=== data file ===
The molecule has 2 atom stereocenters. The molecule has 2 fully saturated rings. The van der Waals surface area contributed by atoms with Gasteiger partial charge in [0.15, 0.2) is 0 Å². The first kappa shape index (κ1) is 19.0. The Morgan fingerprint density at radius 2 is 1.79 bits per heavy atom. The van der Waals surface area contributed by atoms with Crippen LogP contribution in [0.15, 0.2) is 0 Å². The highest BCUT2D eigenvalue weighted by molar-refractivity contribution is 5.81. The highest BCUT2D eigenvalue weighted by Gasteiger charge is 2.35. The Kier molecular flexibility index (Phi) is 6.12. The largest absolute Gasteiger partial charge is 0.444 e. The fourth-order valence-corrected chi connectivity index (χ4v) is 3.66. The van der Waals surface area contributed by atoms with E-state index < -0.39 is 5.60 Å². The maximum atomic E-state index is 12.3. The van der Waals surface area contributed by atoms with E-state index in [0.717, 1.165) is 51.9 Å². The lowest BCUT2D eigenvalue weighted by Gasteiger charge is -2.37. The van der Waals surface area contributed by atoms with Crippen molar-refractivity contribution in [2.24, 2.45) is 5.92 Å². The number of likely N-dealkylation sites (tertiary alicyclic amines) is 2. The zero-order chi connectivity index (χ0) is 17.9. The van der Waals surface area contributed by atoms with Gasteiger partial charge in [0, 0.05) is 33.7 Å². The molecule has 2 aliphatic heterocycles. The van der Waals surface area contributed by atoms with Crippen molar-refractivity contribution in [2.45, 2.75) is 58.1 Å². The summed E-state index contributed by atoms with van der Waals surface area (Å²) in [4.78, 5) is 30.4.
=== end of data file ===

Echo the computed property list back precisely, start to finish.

The molecule has 2 atom stereocenters. The molecule has 2 fully saturated rings. The van der Waals surface area contributed by atoms with Gasteiger partial charge in [0.15, 0.2) is 0 Å². The first kappa shape index (κ1) is 19.0. The Morgan fingerprint density at radius 2 is 1.79 bits per heavy atom. The van der Waals surface area contributed by atoms with Crippen LogP contribution in [0.15, 0.2) is 0 Å². The highest BCUT2D eigenvalue weighted by molar-refractivity contribution is 5.81. The highest BCUT2D eigenvalue weighted by Gasteiger charge is 2.35. The Kier molecular flexibility index (Phi) is 6.12. The largest absolute Gasteiger partial charge is 0.444 e. The fourth-order valence-corrected chi connectivity index (χ4v) is 3.66. The van der Waals surface area contributed by atoms with E-state index < -0.39 is 5.60 Å². The maximum atomic E-state index is 12.3. The van der Waals surface area contributed by atoms with E-state index in [0.717, 1.165) is 51.9 Å². The lowest BCUT2D eigenvalue weighted by Gasteiger charge is -2.37. The van der Waals surface area contributed by atoms with Crippen molar-refractivity contribution in [2.24, 2.45) is 5.92 Å². The number of likely N-dealkylation sites (tertiary alicyclic amines) is 2. The zero-order chi connectivity index (χ0) is 17.9. The van der Waals surface area contributed by atoms with Gasteiger partial charge in [0, 0.05) is 33.7 Å². The molecule has 2 aliphatic heterocycles. The van der Waals surface area contributed by atoms with Crippen molar-refractivity contribution in [2.45, 2.75) is 58.1 Å². The summed E-state index contributed by atoms with van der Waals surface area (Å²) in [4.78, 5) is 30.4.